Do you wake up every morning feeling just as — or more — tired than you did when you went to sleep? If so, then you understand just how debilitating sleep deprivation can be. You may have trouble concentrating and can’t perform daily tasks efficiently anymore.

Many people in New Jersey suffer from sleep deprivation for a variety of reasons, but yours may result from a medical condition called sleep apnea. If your spouse or partner constantly complains of your incredibly loud snoring, you may want to consult with your doctor to see if you suffer from this condition, which can have serious health consequences.

Symptoms of sleep apnea

In addition to snoring, the following symptoms could indicate that you suffer from this condition:

  • You may wake up with a dry mouth.
  • You may wake up with a headache.
  • You may meet the medical definition of obesity.
  • You may find yourself fighting off sleepiness throughout the day.

If you feel as though you frequently experience these symptoms, you may want to see your doctor.

Types of sleep apnea

An examination and sleep study may reveal that you suffer from one of three types of sleep apnea:

  • In central sleep apnea, your brain doesn’t signal your body to breathe.
  • The most common form of obstructive sleep apnea occurs when the soft tissue in the back of your throat closes off your airway while you sleep. This constitutes the bulk of sleep apnea cases.
  • It may not come as a surprise to know that mixed sleep apnea combines elements of the other two types.

In any form, sleep apnea wakes you just enough to start breathing again. In fact, you may not even remember waking up, even if you experience hundreds of events during the night. This explains why you don’t understand why you stay so tired all of the time.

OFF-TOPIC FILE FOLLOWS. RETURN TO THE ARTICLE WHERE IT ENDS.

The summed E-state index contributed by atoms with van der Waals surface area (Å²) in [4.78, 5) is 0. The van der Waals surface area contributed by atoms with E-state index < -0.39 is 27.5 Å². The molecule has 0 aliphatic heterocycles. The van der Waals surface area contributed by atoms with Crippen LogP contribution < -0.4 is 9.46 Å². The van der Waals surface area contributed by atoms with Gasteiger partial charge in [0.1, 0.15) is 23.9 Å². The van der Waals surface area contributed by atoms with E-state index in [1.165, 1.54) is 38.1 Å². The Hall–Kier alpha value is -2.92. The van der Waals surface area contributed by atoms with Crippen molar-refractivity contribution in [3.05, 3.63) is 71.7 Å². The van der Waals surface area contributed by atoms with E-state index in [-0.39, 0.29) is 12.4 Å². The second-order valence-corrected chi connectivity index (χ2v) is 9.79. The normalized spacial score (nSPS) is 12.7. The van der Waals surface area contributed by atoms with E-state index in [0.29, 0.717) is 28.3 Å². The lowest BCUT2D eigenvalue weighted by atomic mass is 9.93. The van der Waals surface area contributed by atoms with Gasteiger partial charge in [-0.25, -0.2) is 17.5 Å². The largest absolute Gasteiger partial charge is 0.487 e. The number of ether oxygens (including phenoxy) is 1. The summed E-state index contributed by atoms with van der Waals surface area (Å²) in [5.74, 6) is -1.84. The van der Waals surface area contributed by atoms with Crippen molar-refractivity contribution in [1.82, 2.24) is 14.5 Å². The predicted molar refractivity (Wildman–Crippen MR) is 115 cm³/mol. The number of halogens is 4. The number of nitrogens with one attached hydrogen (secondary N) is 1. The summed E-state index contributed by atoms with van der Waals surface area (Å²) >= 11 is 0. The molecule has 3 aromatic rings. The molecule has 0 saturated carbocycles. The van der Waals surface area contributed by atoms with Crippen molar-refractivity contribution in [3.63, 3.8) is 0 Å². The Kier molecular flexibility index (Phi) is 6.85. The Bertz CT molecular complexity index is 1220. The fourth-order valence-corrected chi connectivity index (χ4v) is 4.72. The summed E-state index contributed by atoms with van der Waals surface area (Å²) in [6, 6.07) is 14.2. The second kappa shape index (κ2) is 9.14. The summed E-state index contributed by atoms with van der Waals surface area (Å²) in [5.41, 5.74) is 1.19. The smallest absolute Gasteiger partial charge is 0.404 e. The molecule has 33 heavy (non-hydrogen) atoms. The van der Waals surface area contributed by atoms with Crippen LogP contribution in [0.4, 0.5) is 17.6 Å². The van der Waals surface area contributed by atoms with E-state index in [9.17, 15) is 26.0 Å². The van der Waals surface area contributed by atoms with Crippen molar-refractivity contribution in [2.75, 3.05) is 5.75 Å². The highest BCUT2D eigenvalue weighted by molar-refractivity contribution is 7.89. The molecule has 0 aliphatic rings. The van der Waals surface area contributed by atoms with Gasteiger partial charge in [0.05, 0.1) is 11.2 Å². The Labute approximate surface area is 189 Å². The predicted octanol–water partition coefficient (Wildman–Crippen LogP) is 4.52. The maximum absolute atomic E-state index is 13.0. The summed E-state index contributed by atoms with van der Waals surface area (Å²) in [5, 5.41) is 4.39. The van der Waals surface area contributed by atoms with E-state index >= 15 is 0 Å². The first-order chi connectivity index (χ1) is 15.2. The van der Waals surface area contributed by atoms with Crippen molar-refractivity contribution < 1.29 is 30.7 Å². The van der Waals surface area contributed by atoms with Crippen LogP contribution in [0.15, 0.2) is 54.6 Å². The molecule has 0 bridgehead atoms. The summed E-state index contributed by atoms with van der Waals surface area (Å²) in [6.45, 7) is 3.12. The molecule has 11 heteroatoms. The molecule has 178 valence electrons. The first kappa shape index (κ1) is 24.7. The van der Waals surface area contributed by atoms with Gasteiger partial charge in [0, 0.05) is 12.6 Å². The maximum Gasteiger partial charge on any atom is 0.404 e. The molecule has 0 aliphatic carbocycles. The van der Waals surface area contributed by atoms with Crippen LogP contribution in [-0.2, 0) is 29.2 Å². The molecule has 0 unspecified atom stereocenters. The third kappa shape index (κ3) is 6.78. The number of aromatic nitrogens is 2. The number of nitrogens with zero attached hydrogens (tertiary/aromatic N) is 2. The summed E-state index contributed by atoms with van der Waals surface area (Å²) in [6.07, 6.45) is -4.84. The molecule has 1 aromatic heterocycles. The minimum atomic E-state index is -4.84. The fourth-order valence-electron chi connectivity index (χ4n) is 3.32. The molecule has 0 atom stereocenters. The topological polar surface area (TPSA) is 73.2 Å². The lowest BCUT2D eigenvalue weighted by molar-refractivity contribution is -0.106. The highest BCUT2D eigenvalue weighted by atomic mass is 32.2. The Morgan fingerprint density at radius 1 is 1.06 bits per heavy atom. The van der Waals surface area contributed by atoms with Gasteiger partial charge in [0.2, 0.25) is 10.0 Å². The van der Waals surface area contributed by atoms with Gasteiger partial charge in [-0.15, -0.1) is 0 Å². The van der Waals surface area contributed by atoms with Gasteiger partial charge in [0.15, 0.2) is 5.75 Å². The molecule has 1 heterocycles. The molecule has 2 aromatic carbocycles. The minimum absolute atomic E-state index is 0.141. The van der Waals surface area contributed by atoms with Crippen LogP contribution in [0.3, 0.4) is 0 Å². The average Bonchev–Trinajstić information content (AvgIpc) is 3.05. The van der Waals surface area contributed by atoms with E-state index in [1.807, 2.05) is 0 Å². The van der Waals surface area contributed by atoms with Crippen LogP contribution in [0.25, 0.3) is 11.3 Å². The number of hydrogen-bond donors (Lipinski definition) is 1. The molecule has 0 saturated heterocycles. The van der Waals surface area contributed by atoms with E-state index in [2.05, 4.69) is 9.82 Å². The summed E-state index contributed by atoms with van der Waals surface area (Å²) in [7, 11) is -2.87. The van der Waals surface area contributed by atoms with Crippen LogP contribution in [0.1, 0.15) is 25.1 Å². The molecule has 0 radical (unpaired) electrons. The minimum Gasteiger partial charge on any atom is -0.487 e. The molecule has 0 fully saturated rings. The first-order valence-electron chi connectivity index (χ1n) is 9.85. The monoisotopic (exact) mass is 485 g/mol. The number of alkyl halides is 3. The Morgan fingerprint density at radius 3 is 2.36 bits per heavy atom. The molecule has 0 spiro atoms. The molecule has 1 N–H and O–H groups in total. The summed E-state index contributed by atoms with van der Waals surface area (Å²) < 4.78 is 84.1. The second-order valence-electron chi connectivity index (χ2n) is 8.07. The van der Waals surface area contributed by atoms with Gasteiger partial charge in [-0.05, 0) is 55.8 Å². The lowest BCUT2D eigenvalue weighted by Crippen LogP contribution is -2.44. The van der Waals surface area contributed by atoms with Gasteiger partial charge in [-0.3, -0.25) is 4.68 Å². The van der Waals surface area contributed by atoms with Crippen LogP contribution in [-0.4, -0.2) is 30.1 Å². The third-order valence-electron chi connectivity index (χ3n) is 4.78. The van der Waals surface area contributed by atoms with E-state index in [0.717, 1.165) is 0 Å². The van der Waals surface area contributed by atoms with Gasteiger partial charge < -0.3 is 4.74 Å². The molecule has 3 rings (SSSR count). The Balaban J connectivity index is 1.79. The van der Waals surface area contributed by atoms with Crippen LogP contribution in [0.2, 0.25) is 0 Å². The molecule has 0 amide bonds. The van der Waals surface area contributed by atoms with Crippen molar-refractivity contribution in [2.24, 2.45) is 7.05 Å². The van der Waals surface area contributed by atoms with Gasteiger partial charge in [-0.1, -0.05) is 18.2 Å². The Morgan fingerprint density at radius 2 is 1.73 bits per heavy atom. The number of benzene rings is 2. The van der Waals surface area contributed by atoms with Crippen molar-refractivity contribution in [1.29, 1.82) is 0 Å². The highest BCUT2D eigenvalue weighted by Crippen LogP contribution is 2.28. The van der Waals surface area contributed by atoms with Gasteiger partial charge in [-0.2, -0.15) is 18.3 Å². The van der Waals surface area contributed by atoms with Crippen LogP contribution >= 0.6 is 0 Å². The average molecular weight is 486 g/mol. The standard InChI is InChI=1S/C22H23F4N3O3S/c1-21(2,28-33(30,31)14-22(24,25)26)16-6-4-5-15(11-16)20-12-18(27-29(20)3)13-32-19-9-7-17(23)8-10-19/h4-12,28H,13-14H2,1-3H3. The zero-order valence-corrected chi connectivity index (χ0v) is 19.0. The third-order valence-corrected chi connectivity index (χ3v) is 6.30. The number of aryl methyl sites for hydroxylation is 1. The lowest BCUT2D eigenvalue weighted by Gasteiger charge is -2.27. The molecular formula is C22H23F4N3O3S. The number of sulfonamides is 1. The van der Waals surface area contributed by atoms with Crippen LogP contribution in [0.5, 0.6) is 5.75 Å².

Risk factors of sleep apnea

Even though anyone, adult or child, can suffer from sleep apnea, the most common risk factors include being 40 years of age or older, being a man and being obese. Unfortunately, men over the age of 40 can only control their weight, which may help reduce their chances.

Consequences of sleep apnea

The consequences of leaving your condition untreated include the following:

  • You could suffer from serious health consequences such as:
    • Heart disease
    • Stroke
    • High blood pressure
    • Depression
    • Diabetes
  • Your condition could cause serious life events such as car accidents and the inability to perform your job duties.
  • You may also experience memory problems, headaches, impotence and weight gain.

As you can see, treating your sleep apnea is vital to your health, and in some cases, to enjoying a long life. If you find that the health consequences of sleep apnea keep you from working, you may consider determining whether your condition qualifies you to receive Social Security Disability benefits so that your financial situation doesn’t keep you up at night.